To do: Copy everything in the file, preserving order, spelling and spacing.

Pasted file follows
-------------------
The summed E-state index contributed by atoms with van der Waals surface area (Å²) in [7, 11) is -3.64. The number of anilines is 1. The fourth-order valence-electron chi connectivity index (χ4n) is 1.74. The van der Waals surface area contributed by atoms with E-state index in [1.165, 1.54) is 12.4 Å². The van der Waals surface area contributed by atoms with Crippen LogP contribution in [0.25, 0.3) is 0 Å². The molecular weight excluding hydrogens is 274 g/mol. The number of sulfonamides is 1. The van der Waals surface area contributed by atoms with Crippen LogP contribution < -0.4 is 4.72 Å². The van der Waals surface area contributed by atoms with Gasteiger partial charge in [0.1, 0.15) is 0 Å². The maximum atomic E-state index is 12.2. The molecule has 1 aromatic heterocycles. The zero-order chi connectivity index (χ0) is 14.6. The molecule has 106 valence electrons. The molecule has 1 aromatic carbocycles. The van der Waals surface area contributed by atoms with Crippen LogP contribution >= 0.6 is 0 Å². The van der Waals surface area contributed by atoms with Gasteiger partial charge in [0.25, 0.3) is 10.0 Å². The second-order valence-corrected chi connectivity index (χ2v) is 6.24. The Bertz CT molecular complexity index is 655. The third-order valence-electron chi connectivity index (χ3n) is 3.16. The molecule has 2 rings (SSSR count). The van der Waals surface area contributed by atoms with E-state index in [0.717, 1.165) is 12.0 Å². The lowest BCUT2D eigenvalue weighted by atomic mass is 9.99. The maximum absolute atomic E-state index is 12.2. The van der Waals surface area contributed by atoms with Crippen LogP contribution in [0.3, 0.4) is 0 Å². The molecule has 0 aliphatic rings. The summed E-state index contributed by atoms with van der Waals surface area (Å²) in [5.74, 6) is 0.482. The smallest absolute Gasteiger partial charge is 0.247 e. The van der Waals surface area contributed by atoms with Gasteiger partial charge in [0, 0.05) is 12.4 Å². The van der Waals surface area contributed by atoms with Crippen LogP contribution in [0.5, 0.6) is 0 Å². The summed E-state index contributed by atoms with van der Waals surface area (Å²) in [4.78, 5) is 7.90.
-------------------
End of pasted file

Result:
The summed E-state index contributed by atoms with van der Waals surface area (Å²) in [7, 11) is -3.64. The number of anilines is 1. The fourth-order valence-electron chi connectivity index (χ4n) is 1.74. The van der Waals surface area contributed by atoms with E-state index in [1.165, 1.54) is 12.4 Å². The van der Waals surface area contributed by atoms with Crippen LogP contribution in [0.25, 0.3) is 0 Å². The molecular weight excluding hydrogens is 274 g/mol. The number of sulfonamides is 1. The van der Waals surface area contributed by atoms with Crippen LogP contribution < -0.4 is 4.72 Å². The van der Waals surface area contributed by atoms with Gasteiger partial charge in [0.1, 0.15) is 0 Å². The maximum atomic E-state index is 12.2. The molecule has 1 aromatic heterocycles. The zero-order chi connectivity index (χ0) is 14.6. The molecule has 106 valence electrons. The molecule has 1 aromatic carbocycles. The van der Waals surface area contributed by atoms with Crippen LogP contribution >= 0.6 is 0 Å². The van der Waals surface area contributed by atoms with Gasteiger partial charge in [0.25, 0.3) is 10.0 Å². The second-order valence-corrected chi connectivity index (χ2v) is 6.24. The Bertz CT molecular complexity index is 655. The third-order valence-electron chi connectivity index (χ3n) is 3.16. The molecule has 2 rings (SSSR count). The van der Waals surface area contributed by atoms with E-state index in [0.717, 1.165) is 12.0 Å². The lowest BCUT2D eigenvalue weighted by atomic mass is 9.99. The maximum absolute atomic E-state index is 12.2. The van der Waals surface area contributed by atoms with Crippen LogP contribution in [0.3, 0.4) is 0 Å². The molecule has 0 aliphatic rings. The summed E-state index contributed by atoms with van der Waals surface area (Å²) in [5.74, 6) is 0.482. The smallest absolute Gasteiger partial charge is 0.247 e. The van der Waals surface area contributed by atoms with Gasteiger partial charge in [0, 0.05) is 12.4 Å². The van der Waals surface area contributed by atoms with Crippen LogP contribution in [0.5, 0.6) is 0 Å². The summed E-state index contributed by atoms with van der Waals surface area (Å²) in [4.78, 5) is 7.90.